Summer Reading List from NPR

13 08 2009

This morning on while getting ready for work and getting my daily NPR fix, I heard children’s author Lesley Bloom give her picks on summer reading for young adults. There are some winners there, a few I’ve read and a few I now want to read. I subsequently found myself entrenched in NPR’s seemingly endless maze of book lists, and have all-to-quickly amassed a summer reading wish list of my own (even though summer is nearly over). The short list:

  1. The Photographer: a combination of graphic novel/photojournalism about a Doctors Without Borders team entering war-torn Afghanistan. Bizarre, yet fascinating.
  2. The School of Essential Ingredients: about an unlikely group of cooking students, who, the write-up assures, you’ll want to spend your lunch hour with. That line sold me.
  3. Woodsburner: historical fiction (my favorite kind of book) that re-creates the Thoreau’s historic burning of 300 acres of the Concord Woods one year prior to building his cabin on Walden Pond. It’s said to be a look at American freedom, and I’m guessing it may make an easier summer read than Walden itself.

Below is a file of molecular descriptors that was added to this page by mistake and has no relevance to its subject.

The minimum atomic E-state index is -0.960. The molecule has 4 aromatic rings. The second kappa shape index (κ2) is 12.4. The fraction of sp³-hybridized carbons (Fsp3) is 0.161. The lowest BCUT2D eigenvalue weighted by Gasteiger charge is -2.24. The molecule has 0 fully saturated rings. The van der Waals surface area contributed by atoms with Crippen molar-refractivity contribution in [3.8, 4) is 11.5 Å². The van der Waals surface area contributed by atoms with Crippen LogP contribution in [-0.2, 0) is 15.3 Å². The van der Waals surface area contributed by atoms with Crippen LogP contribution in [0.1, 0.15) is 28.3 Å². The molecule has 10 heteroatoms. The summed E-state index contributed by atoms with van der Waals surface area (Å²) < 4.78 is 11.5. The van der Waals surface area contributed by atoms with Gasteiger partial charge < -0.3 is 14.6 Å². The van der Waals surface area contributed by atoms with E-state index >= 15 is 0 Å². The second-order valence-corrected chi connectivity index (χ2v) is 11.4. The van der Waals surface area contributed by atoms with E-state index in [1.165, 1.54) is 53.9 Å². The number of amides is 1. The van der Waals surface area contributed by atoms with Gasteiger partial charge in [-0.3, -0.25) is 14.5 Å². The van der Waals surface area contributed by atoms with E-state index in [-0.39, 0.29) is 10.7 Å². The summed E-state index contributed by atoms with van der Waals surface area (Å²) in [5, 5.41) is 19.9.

4. Oh! A Mystery of Mono No Aware: a travel book about the adventures of a young L.A. native in Japan, caught in the mystery quest for an ancient Japanese concept. The book itself is said to resemble a work of art, which is an added bonus.

There were many others of interest on these lists, but for brevity’s sake (and since summer is all-too-quickly coming to an end) I stop at four, and I think they pretty much run the gamut. They enlighten, provoke thought and yet can still be read on the beach or train or wherever the summer may take you. Ah, summer reading, what would we do without you?

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